a memory controller for controlling the accessing and refreshing of the memory cells such that the refreshing of the memory cells does not interfere with any external accesses to the memory cells; and
a read buffer coupled to the banks and the memory controller, wherein the read buffer has a capacity greater than or equal to the capacity of a bank minus one row of memory cells; and
a write buffer coupled to the banks and the memory controller, wherein the write buffer has a capacity greater than or equal to the capacity of a bank minus one row of memory cells.
21. The memory device of claim 20, further comprising:
a write-only port that couples the write buffer to the banks; and
a read-write port that couples the read buffer to the banks.
Description
RELATED APPLICATIONS

The present application is a continuation-in-part of U.S. patent application Ser. No. 09/165,228, by Wingyu Leung and Fu-Chieh Hsu, entitled “Method and Apparatus for Complete Hiding of the Refresh of a Semiconductor Memory” filed Oct. 10, 1998 now U.S. Pat. No. 5,999,474.

The present application is further related to U.S. patent application Ser. No. 09/037,396, by Wingyu Leung, entitled “Method and Apparatus for 1-T SRAM Compatible Memory” and filed Mar. 9, 1998 now U.S. Pat. No. 6,028,804; U.S. patent application Ser. No. 09/234,778, by Wingyu Leung, entitled “Method and Apparatus For Refreshing A Semicondutor Memory using Idle Memory Cycles” filed Jan. 9, 1999 now U.S. Pat. No. 6,222,785, and U.S. patent application Ser. No. 09/181,840, by Wingyu Leung, entitled “Method and Apparatus for Increasing The Time Available for Refresh For 1-T SRAM Compatible Devices”, filed Oct. 27, 1998 now U.S. Pat. No. 6,075,740. These patent applications are hereby incorporated by reference.

FIELD OF THE INVENTION

The present invention is related to semiconductor memories, especially dynamic random access memory (DRAM) and static random access memory (SRAM). In particular, the present invention relates to a method and apparatus of handling refresh operations in a semiconductor memory such that the refresh operations do not interfere with external access operations.

DISCUSSION OF RELATED ART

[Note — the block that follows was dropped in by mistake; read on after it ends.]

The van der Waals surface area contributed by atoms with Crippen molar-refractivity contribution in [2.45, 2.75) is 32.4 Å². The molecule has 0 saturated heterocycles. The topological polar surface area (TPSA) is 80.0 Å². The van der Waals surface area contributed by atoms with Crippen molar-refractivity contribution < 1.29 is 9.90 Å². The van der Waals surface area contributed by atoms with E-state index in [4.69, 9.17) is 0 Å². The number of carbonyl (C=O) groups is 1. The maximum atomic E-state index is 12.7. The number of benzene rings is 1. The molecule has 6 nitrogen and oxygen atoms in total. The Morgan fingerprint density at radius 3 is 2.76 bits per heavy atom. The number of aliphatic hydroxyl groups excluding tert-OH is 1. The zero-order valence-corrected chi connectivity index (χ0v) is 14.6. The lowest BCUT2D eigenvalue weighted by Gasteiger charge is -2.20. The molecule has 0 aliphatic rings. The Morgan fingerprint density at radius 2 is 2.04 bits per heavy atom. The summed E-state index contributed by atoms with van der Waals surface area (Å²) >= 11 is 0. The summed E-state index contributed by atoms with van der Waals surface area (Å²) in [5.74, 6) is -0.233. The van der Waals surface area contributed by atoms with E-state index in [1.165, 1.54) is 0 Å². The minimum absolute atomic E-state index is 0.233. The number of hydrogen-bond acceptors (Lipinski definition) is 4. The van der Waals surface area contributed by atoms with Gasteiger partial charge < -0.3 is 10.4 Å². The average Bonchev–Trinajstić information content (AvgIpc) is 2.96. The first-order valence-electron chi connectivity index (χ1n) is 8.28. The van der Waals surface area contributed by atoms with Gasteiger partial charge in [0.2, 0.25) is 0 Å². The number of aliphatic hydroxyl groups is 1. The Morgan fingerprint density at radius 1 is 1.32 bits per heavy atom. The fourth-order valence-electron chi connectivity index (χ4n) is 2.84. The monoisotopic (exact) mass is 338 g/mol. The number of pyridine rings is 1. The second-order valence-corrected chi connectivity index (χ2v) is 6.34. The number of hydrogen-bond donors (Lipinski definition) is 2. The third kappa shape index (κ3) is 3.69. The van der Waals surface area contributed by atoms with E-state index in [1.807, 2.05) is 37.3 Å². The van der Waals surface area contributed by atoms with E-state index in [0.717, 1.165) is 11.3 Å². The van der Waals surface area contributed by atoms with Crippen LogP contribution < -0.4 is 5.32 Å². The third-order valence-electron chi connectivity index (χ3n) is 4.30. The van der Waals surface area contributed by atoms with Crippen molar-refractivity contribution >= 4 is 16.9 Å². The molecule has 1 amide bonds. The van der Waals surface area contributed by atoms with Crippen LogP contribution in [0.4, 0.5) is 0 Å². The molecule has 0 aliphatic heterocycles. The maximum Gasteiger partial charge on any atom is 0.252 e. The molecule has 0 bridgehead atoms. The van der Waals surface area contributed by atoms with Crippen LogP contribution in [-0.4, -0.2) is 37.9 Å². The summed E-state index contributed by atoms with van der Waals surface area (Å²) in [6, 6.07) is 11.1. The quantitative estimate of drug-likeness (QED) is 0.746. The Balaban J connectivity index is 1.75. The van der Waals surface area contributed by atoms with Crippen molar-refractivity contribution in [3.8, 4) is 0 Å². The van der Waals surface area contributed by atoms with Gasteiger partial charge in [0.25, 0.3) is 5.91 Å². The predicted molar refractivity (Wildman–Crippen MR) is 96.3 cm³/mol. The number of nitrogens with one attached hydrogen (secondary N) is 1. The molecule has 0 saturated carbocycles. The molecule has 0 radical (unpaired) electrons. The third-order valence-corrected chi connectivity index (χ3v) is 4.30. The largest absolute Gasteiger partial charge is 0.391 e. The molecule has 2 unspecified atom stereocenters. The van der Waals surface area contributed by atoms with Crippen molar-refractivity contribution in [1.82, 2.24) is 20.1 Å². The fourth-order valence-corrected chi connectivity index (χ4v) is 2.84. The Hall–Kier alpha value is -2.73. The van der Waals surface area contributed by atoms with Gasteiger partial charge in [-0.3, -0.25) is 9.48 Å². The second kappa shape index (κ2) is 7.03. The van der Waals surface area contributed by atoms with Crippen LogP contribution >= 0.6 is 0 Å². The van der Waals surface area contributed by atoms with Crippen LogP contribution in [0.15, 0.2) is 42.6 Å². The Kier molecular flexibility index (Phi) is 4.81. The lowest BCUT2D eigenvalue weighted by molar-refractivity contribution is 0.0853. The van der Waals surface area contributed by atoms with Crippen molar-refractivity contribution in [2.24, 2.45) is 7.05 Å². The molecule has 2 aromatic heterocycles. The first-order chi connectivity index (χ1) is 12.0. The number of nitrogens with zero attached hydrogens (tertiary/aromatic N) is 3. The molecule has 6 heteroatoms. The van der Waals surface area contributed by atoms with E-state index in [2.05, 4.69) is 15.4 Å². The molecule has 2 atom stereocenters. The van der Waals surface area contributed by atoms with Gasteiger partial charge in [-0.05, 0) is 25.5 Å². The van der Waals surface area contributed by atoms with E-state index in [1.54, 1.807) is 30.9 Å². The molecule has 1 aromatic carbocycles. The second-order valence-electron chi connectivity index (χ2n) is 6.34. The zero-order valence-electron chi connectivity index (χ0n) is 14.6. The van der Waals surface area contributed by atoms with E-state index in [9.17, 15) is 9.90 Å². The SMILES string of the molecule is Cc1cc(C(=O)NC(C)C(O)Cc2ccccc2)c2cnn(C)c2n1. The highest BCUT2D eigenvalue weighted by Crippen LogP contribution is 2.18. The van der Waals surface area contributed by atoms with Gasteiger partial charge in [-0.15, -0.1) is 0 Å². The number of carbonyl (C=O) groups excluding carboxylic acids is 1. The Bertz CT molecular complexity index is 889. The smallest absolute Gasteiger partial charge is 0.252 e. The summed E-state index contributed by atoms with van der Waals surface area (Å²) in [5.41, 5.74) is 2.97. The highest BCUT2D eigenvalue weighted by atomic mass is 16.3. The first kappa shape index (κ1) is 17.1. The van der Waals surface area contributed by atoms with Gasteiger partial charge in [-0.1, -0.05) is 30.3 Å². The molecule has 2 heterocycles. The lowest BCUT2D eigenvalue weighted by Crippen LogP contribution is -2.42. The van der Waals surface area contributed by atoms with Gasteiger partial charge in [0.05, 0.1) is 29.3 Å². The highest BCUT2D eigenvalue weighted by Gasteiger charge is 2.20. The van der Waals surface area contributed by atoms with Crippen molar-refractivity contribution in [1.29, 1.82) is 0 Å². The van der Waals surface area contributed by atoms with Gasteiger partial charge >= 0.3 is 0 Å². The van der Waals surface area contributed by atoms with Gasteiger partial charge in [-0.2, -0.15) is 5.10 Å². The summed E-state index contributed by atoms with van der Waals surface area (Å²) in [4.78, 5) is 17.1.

A conventional DRAM memory cell, which consists of one transistor and one capacitor, is significantly smaller than a conventional SRAM cell, which consists of 4 to 6 transistors. However, data stored in a DRAM cell must be periodically refreshed, while the data stored in an SRAM cell has no such requirement. Each refresh operation of a DRAM cell consumes memory bandwidth. For example, the cycle time of a 100 MHz DRAM array is 10 nsec. In this DRAM array, each external access takes 10 nsec, and each refresh access takes at least 10 nsec. Because an external access and a refresh access can be initiated at the same time, the DRAM array must be able to handle both within the allowable access cycle time so as to prevent the refresh access from interfering with the external access. This limits the minimum external access cycle time to be no less than 20 nsec, with 10 nsec for handling the external access and 10 nsec for handling the refresh access. This is true even though the refresh accesses are performed, on average, at a frequency of 62.5 kHz. As a result, the maximum accessing frequency of the DRAM array must be less than or equal to 50 MHz. Thus, a 100 Mhz DRAM memory array is required to create a device capable of operating at 50 MHz. This is simply not economical.

Previous attempts to use DRAM cells in SRAM applications have been of limited success for various reasons. For example, one such DRAM device has required an external signal to control refresh operations. (See, 131,072-Word by 8-Bit CMOS Pseudo Static RAM, Toshiba Integrated Circuit Technical Data (1996).) Moreover, external accesses to this DRAM device are delayed during the memory refresh operations. As a result, the refresh operations are not transparent and the resulting DRAM device cannot be fully compatible with an SRAM device.